Hurtley first learned about Outward Bound through his grandparents, who avidly encouraged him to go on an expedition. His first trip was hiking and canoeing through the Appalachian Mountains at eleven years old. The next year he did a two-week sailing stint in Boston Harbor. “I was transitioning from middle school to high school and it really taught me to learn how to lead and to know that certain people may not always want the same things as you, but you should look for a common ground. We would rotate positions throughout the trip, such as captain and navigator. It really helped me work with other people; work with my peers. Although I may not have been in a leadership position it helped me learn how to lead.”
These leadership skills have come in handy, as Jacob is currently the Student Body President of his school, having been elected by his peers. He is also involved in Civil Air Patrol, as First Sergeant. “I pretty much take what the Cadet Commander wants to get done and I make it happen. I tell those under me what needs to happen and make sure they get it done.” Hurtley credits his successes in these arenas to his experiences with Outward Bound.
Trish Haitz would certainly agree with Jacob. At her OB outpost in Everglades City on Sunset Island,Haitz leads groups of freshman from high schools through out the area and throughout the country. “Primarily, we work with intact school groups,” she explains. In a number of instances, “the whole freshman class comes together and we break them up into groups of ten students and two instructors, and they go on expedition for five days. We are working on class bonding and we have a lot of curriculum on South Florida; it’s history, the struggles with water, different programs working toward the restoration of the Everglades, historic water flow and the introduction into that ecosystem.” For some of the schools located in South Florida, that ecosystem is right in their own backyard.
Sunset Island in Everglades City is located on an historic Calusa shell mound. “It was first settled by the Weeks family, the first white settlers after the Calusa. The Brown family then utilized the area for farming such as sugarcane. We purchased it from the Brown family, operating from that spot since 1986/87. But we have been operating courses in the Everglades since the early ’80’s,” explains Haitz.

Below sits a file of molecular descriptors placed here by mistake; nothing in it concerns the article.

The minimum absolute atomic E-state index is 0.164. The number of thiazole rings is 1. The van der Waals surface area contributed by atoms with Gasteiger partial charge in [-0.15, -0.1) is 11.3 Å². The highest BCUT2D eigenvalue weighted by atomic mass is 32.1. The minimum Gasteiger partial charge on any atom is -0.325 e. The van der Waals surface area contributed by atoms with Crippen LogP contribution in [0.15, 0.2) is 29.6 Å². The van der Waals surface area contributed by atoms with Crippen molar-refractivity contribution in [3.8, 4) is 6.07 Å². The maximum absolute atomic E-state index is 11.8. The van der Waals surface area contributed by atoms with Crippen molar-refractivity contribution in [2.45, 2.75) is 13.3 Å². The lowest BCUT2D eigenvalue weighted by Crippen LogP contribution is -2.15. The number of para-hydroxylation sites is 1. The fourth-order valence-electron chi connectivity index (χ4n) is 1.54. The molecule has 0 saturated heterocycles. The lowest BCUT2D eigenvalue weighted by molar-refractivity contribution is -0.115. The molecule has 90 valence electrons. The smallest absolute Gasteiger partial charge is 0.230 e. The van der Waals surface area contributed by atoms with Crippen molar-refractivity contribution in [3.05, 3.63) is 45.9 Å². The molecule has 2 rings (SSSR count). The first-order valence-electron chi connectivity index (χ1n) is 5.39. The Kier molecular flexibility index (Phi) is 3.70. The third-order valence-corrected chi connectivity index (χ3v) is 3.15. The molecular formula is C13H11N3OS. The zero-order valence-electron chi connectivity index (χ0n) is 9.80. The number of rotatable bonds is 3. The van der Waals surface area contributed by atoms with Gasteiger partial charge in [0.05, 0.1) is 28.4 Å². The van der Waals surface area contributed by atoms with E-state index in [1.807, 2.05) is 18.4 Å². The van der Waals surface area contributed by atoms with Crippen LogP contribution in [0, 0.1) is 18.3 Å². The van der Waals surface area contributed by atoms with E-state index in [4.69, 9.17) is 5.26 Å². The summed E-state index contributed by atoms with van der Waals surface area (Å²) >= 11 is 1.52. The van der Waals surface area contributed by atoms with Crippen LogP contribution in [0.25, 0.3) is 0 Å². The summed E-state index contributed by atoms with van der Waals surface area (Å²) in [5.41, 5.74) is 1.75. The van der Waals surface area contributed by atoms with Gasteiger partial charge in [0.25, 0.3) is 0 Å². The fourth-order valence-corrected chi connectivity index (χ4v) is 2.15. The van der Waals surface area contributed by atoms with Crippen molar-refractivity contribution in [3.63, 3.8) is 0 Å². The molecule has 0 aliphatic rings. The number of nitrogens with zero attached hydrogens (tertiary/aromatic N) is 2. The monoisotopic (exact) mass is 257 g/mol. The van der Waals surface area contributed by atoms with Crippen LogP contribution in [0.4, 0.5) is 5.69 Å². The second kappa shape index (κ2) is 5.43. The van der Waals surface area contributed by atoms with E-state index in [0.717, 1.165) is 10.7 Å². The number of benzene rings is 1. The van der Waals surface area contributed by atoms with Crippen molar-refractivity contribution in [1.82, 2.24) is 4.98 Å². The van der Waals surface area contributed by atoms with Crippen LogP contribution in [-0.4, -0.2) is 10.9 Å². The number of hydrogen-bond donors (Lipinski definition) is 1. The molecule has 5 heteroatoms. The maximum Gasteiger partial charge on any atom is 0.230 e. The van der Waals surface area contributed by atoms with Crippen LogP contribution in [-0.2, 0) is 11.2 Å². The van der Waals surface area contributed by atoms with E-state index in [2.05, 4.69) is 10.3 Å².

Another primary function of the Everglades City OB post is the Veterans Program. “We have done eleven crews (crew size = 10) of veterans that we’ve been working with. Folks who are veterans from all wars, but mostly recent deployments, OEF and OIF. We offer a free, seven-day canoe expedition into the Everglades. It’s an opportunity for them to reintroduce themselves to their own physical fitness and bonding with other vets.We are creating and providing them a level of adventure, helping them transition into civilian life. It’s really been a positive experience for us to have these folks down in the Everglades.”
Randy Wayne White, famous Florida-based author of books such as “Ten Thousand Islands,” “The Mangrove Coast,” and “Everglades” has “been been quite a champion for Outward Bound and for working with veterans,” adds Haitz. At a recent book signing at Sunshine Book Sellers on Marco Island, Randy Wayne White discussed the “magic” that is Outward Bound. At one point, a question was posed as to whether White had ever seen the elusive “green flash.” “I have seen it twice,” he said. “And I have looked for it for years and years and years. It so seldom occurs that we begin to believe that it does not exist. The first time I saw the green flash was in the Ten Thousand Islands, maybe fifteen years ago. Outward Bound put on a ten-day, Ten Thousand Islands trip for a group of Vietnam vets. And I went down there… We get out to Panther Key and we set up camp and I’m telling these wonderful vets about the green flash. How I’ve looked for it for years and conditions have to be perfect and I really can’t describe it to you, but when you see it, you will know it. The sun sets and there’s this microburst of green explosion! And I said, “That was it!”